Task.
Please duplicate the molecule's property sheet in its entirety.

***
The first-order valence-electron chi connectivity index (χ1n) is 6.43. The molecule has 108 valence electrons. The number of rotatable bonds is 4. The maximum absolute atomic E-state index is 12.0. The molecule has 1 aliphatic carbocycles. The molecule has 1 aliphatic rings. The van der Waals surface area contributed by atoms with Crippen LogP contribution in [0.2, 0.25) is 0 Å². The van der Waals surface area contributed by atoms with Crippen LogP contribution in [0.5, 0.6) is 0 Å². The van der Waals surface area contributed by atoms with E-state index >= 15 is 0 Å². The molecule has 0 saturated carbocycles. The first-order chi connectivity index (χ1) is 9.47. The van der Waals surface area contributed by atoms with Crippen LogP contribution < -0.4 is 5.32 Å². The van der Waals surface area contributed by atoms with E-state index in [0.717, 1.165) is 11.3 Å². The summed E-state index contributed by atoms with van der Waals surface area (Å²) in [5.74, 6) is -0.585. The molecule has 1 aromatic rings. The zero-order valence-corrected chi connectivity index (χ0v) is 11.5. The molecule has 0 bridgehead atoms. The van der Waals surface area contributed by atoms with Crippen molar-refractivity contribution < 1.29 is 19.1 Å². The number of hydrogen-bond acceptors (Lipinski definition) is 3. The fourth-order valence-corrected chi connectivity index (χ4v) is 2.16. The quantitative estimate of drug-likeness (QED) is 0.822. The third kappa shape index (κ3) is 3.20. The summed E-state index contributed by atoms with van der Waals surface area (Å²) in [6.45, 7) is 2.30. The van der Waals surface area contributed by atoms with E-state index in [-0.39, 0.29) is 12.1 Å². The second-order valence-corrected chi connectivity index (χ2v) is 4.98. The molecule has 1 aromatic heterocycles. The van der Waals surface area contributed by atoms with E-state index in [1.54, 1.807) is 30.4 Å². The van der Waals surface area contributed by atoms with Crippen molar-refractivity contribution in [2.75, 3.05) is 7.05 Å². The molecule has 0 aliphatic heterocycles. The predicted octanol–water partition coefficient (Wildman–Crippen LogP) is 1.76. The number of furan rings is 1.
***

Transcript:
The first-order valence-electron chi connectivity index (χ1n) is 6.43. The molecule has 108 valence electrons. The number of rotatable bonds is 4. The maximum absolute atomic E-state index is 12.0. The molecule has 1 aliphatic carbocycles. The molecule has 1 aliphatic rings. The van der Waals surface area contributed by atoms with Crippen LogP contribution in [0.2, 0.25) is 0 Å². The van der Waals surface area contributed by atoms with Crippen LogP contribution in [0.5, 0.6) is 0 Å². The van der Waals surface area contributed by atoms with E-state index >= 15 is 0 Å². The molecule has 0 saturated carbocycles. The first-order chi connectivity index (χ1) is 9.47. The van der Waals surface area contributed by atoms with Crippen LogP contribution < -0.4 is 5.32 Å². The van der Waals surface area contributed by atoms with E-state index in [0.717, 1.165) is 11.3 Å². The summed E-state index contributed by atoms with van der Waals surface area (Å²) in [5.74, 6) is -0.585. The molecule has 1 aromatic rings. The zero-order valence-corrected chi connectivity index (χ0v) is 11.5. The molecule has 0 bridgehead atoms. The van der Waals surface area contributed by atoms with Crippen molar-refractivity contribution < 1.29 is 19.1 Å². The number of hydrogen-bond acceptors (Lipinski definition) is 3. The fourth-order valence-corrected chi connectivity index (χ4v) is 2.16. The quantitative estimate of drug-likeness (QED) is 0.822. The third kappa shape index (κ3) is 3.20. The summed E-state index contributed by atoms with van der Waals surface area (Å²) in [6.45, 7) is 2.30. The van der Waals surface area contributed by atoms with E-state index in [-0.39, 0.29) is 12.1 Å². The second-order valence-corrected chi connectivity index (χ2v) is 4.98. The molecule has 1 aromatic heterocycles. The van der Waals surface area contributed by atoms with E-state index in [1.54, 1.807) is 30.4 Å². The van der Waals surface area contributed by atoms with Crippen molar-refractivity contribution in [2.75, 3.05) is 7.05 Å². The molecule has 0 aliphatic heterocycles. The predicted octanol–water partition coefficient (Wildman–Crippen LogP) is 1.76. The number of furan rings is 1.